Louis C.K.'s Manager Apologizes: "What I Did Was Wrong"

Dave Becky - 2013 13th Annual AFI Awards Presentation - Getty - H 2017
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Prominent 3 Arts Entertainment rep Dave Becky has issued a statement expressing regret for how he handled claims of sexual misconduct: "I want to ensure that all voices around me are heard, and that everyone is treated respectfully and empathetically."

Manager-producer Dave Becky, who until last week had represented Louis C.K., has issued a lengthy apology for how he handled allegations of sexual misconduct involving his longtime client. 

In the statement, released Monday, Becky expresses regret and dismisses whispers that he knew more about his client's questionable behavior. Becky, a prominent manager at 3 Arts Entertainment who represents many A-list comedians, says that he was only aware of one incident involving comedians Dana Min Goodman and Julia Wolov, two of five women who came forward in a story published Nov. 9 by The New York Times. The story detailed Louis C.K.'s pattern of behavior that repeatedly saw the comedian take out his penis or masturbate in front of women or while on the phone. A day later, Louis C.K. confirmed their accounts in his own apology

"I profoundly regret and am deeply sorry for not listening to and not understanding what happened to Dana and Julia," Becky says in his statement, referring to Goodman and Wolov, who told the Times that C.K. had invited them to his hotel room after their U.S. Comedy Arts Festival performance in Aspen, Colo. Once inside, he asked them if he could take out his penis, which he did. He also disrobed and started masturbating. "If I had, I would have taken this event as seriously as it deserved to be, and I would have confronted Louis, which would have been the right thing to do."

Becky goes on to provide additional context to the situation, he says, in an effort for others to "not make the same mistake that I did." One of those errors, he says, is that he misinterpreted what he was being told. 

"At that time, I heard the story third-hand, and I interpreted the conversation as two women telling a story about a sexual encounter with a then-married Louis. Albeit enormously embarrassing, in no way did I interpret the interaction as threatening or non-consensual. I misperceived the casual way the story was portrayed to me — instead I should have recognized that it must have been a mask for their unease and discomfort in the face of his detestable behavior," he says. "My intent was to seek discretion to protect what I thought was a matter of infidelity. I now comprehend that my response was perceived as a threat to cover-up sexual misconduct. This is not an excuse. What I did was wrong, and again, I am extremely sorry."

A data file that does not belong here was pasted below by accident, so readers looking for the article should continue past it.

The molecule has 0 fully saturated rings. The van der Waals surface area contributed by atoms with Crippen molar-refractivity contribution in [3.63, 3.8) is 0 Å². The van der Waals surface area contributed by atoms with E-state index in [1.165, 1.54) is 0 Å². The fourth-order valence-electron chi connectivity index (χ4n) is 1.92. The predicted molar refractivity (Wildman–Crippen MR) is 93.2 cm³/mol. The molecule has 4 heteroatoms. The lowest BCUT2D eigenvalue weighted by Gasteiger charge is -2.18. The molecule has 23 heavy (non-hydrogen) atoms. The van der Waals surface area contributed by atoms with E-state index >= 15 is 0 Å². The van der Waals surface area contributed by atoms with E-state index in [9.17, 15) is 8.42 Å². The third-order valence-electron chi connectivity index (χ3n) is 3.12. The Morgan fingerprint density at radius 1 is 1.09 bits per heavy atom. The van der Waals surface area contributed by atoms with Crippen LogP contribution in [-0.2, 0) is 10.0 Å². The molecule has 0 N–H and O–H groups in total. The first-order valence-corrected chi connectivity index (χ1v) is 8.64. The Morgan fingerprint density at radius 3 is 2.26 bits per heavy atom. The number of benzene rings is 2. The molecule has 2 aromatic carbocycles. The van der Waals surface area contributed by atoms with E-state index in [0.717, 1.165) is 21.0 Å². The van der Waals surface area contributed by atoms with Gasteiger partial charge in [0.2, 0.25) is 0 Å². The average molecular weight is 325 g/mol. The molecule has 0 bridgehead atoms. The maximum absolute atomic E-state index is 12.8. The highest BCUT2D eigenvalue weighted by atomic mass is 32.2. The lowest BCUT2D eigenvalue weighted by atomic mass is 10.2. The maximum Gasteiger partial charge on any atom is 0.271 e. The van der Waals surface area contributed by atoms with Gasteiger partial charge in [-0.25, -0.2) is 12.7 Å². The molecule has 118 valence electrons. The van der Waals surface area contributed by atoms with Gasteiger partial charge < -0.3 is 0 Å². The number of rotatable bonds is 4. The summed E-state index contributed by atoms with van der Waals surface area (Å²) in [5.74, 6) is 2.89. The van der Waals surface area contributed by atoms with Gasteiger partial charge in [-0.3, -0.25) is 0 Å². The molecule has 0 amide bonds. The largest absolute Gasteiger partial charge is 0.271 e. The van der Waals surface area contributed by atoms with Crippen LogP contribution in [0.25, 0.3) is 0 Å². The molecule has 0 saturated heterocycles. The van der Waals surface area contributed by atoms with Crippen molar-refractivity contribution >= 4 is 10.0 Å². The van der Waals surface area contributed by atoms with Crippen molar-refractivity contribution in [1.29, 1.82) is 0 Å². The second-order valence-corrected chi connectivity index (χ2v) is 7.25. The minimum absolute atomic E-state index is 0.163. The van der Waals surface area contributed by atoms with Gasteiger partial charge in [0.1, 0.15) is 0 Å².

In the Times story, it was reported that the women felt that they had been warned by Becky to stop speaking of the incident, a claim Becky denied in that story. 

"In hindsight, I was operating blindly from a one-sided place of privilege. Until last week, I knew only of this one isolated incident. Although this may sound naïve, it is true. Never once, in all of these years, did anyone mention any of the other incidents that were reported recently — I am appalled to learn of these. I have come to realize my status wielded an atmosphere where such news did not reach me, or worse yet, that it seemed such news did not matter to me. It does. It matters tremendously."

In addition to Goodman and Wolov, other women who came forward include Abby Schachner, Rebecca Corry and one who wished to remain anonymous. 

Like Louis C.K., Becky ends his statement saying that he is "going to take time to reflect on the situation" as a way to "educate myself daily, and to strive towards a more enlightened path. I want to ensure that all voices around me are heard, and that everyone is treated respectfully and empathetically. More than anything, I want to create an environment that is a better, safer and fairer place."

Becky's apology is also noteworthy because agents and managers so rarely speak out about sensitive matters involving their clients. Though many industry insiders — and the media at large — have questioned just how complicit representatives have been in high profile sex scandals involving figures like Harvey Weinstein, Kevin Spacey or James Toback, no agents or managers have gone on the record thus far. Becky's other clients include Kevin Hart, Amy Poehler, Aziz Ansari, Maya Rudolph, Pamela Adlon (who issued her own statement about the situation) and Natasha Lyonne.

As for C.K., he is no longer represented by Becky. In the wake of the Times report, C.K. parted ways with 3 Arts, his publicist Lewis Kay, FX (where he has a stable of shows), Netflix, HBO and The Orchard, the latter of which was to handle the release his new film I Love You, Daddy. On Friday, after saying that "these stories are true," Louis C.K's statement went on to read, "At the time, I said to myself that what I did was okay because I never showed a woman my dick without asking first, which is also true. But what I learned later in life, too late, is that when you have power over another person, asking them to look at your dick isn’t a question. It’s a predicament for them. The power I had over these women is that they admired me. And I wielded that power irresponsibly."